I got to thinking about that as I listened to a particular Only Friends podcast, hosted by high-stakes legend Matt Berkey and friends. Matt recounted, in glorious detail, a 22-hour session in which he got way ahead, then buried, and then – through an improbable series of events – got unburied, and ultimately piles ahead.
Tell me that’s not a heroic journey.
Anybody who has played an absurdly long cash session can empathize. And we could all further empathize with Matt when he said, “Very very rarely does [a nearly around-the-clock session] end well.”
Few of us swing at the absolute amplitude of Berkey’s ups and downs, but within the context of whatever game we’re playing, the emotions are the same. We use the same vocabulary – “up heaps,” “buried,” “down infinite,” “breaking the game.” Whether the actual number has one or five zeroes, the size of the game dictates the meaning of each term.
Staying the course, or not
If you’re playing in a tournament, the length of the path is decided for you. You get on at the beginning (or, in these days of “max late reg,” somewhere in the middle) and go until you have all the chips, or zero chips. There is no in-between (satellite players, shush).
We cash players must decide, before every deal, if we’re taking the next hand. If our table breaks, do we move to the combined table or go home? Once we get buried, we can go home and lick our wounds. Or we can jettison good sense and real world responsibilities, and claw our way out of the hole. Unless we dig it deeper.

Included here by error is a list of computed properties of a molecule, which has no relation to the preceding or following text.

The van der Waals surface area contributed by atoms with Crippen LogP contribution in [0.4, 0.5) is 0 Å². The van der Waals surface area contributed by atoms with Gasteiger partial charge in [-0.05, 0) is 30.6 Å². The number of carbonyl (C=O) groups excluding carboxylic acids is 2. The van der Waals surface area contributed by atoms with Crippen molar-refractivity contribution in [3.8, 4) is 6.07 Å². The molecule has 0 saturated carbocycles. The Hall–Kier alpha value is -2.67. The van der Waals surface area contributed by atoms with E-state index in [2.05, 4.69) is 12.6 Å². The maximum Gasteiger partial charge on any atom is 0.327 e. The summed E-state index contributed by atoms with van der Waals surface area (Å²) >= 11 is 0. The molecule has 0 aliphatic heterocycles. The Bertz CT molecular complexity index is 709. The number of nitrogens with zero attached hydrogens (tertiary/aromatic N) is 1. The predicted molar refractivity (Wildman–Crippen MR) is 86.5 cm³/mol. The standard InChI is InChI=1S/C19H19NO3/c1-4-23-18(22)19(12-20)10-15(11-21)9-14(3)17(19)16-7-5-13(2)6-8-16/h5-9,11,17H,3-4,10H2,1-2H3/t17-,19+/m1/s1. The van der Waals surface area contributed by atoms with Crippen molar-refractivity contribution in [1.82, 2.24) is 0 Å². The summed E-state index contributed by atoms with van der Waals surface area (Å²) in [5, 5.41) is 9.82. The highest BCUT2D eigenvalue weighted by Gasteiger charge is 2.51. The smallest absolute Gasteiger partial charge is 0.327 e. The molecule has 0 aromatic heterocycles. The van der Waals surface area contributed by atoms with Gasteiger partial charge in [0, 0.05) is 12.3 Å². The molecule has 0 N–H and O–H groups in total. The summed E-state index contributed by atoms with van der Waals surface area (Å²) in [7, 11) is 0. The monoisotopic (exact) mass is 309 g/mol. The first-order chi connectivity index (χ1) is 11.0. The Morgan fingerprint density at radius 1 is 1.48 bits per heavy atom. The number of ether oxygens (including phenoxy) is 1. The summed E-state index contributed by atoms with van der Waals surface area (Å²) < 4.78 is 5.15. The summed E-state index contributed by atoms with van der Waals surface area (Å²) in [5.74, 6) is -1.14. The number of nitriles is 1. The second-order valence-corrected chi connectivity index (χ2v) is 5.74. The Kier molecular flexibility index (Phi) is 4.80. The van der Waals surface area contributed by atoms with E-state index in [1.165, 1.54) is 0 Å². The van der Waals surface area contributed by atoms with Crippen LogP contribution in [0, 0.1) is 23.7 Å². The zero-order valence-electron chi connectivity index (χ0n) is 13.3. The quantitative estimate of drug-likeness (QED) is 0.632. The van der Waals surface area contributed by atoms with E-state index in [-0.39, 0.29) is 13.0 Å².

Have you ever run roughshod over a game, then realized that you had a frightening percentage of your bankroll on the table, and run for the cage? I have.
Have you ever crossed Mike Caro’s infamous Threshold of Misery, where you are numb to the difference between losing $Y and “five times $Y”? I have.
Have you ever dug yourself out of a seemingly bottomless hole, and somehow booked a tiny win, and then thought you were the world’s best poker player? I have.
These arcs, and dozens of others, combine as fractals to form the narrative of every cash session we play. On occasion, the story – at least to the protagonist – is every bit as compelling as those told by the commentators on the WPT and NAPT.